“The bill exceeds this goal, because it also allows local peace officers to inquire into the legal status of people who are detained, rather than just those who are arrested,” the bishops said. “With such a law, people who have done nothing to merit arrest or citation can be asked for their legal status. The bill will decrease trust from our immigrant community in our law enforcement officers.”

The new law bans cities and other jurisdictions from providing sanctuary to immigrants in the country without legal permission if they are facing deportation. It says police chiefs and county sheriffs who refuse to cooperate with federal immigration authorities would face jail time.

It also allows police officers to ask people they detain, including for a routine traffic stop, about their immigration status.

“Enforcement measures should have the goal of targeting dangerous criminals for incarceration and deportation. S.B. 4 does not meet these standards,” the Texas bishops said.

“Our clergy, religious brothers and sisters, and laity have a long history of involvement in serving migrants,” they said. “Our ministry compels us to speak out on the issue of immigration reform, which is a moral issue that impacts human rights. We continue to advocate for more just and comprehensive immigration laws, which include reunification of families and creating more just pathways to citizenship.”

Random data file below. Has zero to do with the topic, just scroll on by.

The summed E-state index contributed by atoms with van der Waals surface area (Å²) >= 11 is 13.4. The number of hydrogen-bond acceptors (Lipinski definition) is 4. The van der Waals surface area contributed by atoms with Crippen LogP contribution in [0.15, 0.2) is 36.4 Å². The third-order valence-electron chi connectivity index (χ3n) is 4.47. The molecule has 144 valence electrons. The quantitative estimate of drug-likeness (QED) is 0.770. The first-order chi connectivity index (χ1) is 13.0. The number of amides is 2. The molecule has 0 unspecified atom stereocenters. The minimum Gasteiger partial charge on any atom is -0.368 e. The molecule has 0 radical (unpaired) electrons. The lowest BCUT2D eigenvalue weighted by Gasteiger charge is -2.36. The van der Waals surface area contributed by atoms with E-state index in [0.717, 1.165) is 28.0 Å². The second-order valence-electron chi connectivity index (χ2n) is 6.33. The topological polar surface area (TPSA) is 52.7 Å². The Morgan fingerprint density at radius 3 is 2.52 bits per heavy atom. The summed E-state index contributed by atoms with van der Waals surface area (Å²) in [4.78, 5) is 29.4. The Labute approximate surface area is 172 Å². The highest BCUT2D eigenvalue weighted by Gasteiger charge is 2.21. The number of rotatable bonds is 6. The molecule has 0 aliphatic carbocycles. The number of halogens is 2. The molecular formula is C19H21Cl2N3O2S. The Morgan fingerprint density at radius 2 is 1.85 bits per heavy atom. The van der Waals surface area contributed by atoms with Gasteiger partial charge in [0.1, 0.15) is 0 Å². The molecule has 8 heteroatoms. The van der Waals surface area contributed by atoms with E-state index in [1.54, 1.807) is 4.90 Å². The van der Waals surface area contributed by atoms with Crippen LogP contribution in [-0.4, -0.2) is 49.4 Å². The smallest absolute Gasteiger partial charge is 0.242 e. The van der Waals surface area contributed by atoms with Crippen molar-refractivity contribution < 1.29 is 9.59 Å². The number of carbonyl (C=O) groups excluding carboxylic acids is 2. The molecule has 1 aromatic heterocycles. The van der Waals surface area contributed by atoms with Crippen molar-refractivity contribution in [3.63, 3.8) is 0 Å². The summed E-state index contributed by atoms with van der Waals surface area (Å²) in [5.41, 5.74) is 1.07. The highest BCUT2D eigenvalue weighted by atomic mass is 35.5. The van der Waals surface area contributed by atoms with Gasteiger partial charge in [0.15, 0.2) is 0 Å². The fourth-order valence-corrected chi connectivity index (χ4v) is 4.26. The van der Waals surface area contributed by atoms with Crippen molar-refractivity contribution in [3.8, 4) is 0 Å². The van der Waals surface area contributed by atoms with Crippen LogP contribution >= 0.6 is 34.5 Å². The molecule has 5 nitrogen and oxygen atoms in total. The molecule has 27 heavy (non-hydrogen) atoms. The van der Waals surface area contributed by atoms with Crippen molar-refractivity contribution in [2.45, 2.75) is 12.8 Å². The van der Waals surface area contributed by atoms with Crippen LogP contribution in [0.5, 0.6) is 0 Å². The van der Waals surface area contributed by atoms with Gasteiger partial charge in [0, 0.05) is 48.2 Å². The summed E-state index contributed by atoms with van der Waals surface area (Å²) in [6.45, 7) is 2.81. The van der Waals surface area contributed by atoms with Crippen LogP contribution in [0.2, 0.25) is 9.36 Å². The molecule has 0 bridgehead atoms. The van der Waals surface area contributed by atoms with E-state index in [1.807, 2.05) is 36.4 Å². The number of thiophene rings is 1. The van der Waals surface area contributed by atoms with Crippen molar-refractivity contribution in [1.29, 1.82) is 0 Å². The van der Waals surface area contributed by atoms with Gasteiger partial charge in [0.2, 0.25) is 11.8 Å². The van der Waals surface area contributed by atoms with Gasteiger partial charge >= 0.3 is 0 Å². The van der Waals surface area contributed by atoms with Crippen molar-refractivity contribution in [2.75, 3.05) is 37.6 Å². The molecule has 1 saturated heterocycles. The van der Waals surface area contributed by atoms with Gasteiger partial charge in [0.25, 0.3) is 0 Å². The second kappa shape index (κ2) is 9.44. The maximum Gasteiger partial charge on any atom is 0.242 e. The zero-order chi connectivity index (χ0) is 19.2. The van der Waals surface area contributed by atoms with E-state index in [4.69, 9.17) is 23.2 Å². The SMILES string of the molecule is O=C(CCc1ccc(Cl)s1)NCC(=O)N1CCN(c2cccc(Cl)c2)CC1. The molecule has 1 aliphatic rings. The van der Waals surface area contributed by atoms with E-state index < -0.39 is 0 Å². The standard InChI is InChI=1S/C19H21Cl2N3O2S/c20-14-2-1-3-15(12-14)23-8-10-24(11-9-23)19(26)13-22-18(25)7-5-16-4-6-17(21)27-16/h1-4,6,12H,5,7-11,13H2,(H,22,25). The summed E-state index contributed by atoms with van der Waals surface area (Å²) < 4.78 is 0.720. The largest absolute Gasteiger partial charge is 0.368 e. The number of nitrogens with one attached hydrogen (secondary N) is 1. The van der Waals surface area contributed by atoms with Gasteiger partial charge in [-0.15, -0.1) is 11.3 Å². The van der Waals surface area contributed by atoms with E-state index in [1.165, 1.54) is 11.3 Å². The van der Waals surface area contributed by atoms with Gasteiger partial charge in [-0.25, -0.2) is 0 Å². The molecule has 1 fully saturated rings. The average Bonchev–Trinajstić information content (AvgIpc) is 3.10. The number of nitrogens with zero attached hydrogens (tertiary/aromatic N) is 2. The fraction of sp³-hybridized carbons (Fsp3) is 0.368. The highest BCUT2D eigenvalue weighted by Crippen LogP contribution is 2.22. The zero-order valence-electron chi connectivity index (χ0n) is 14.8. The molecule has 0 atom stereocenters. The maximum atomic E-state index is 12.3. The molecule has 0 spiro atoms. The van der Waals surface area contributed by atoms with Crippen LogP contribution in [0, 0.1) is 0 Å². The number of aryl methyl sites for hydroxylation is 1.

The bishops asked all Texans to join them “in praying for our leaders, peace officers, migrants and citizens. May we give thanks for the good laws of our state, and tirelessly work to ensure that our laws always protect each of our God-given rights.”

On May 8, the state of Texas filed a lawsuit in federal court as a preemptive move against local officials who oppose the new law and are expected to fight it in court.

State Attorney General Ken Paxton filed the suit in the U.S. District Court for the Western District of Texas.

The new law “is constitutional, lawful and a vital step in securing our borders,” he said in a statement. “Unfortunately, some municipalities and law enforcement agencies are unwilling to cooperate with the federal government and claim that S.B. 4 is unconstitutional.”

In January, President Donald Trump signed an executive order saying the federal government would withhold funds from cities and other entities if local officials do not cooperate with immigration enforcement. A federal judge in San Francisco temporarily blocked the order, ruling that only Congress could withhold funds.

According to news reports from around the country, several cities, towns and counties, have revised or reversed “sanctuary” declarations for their jurisdictions after the threat of losing federal money.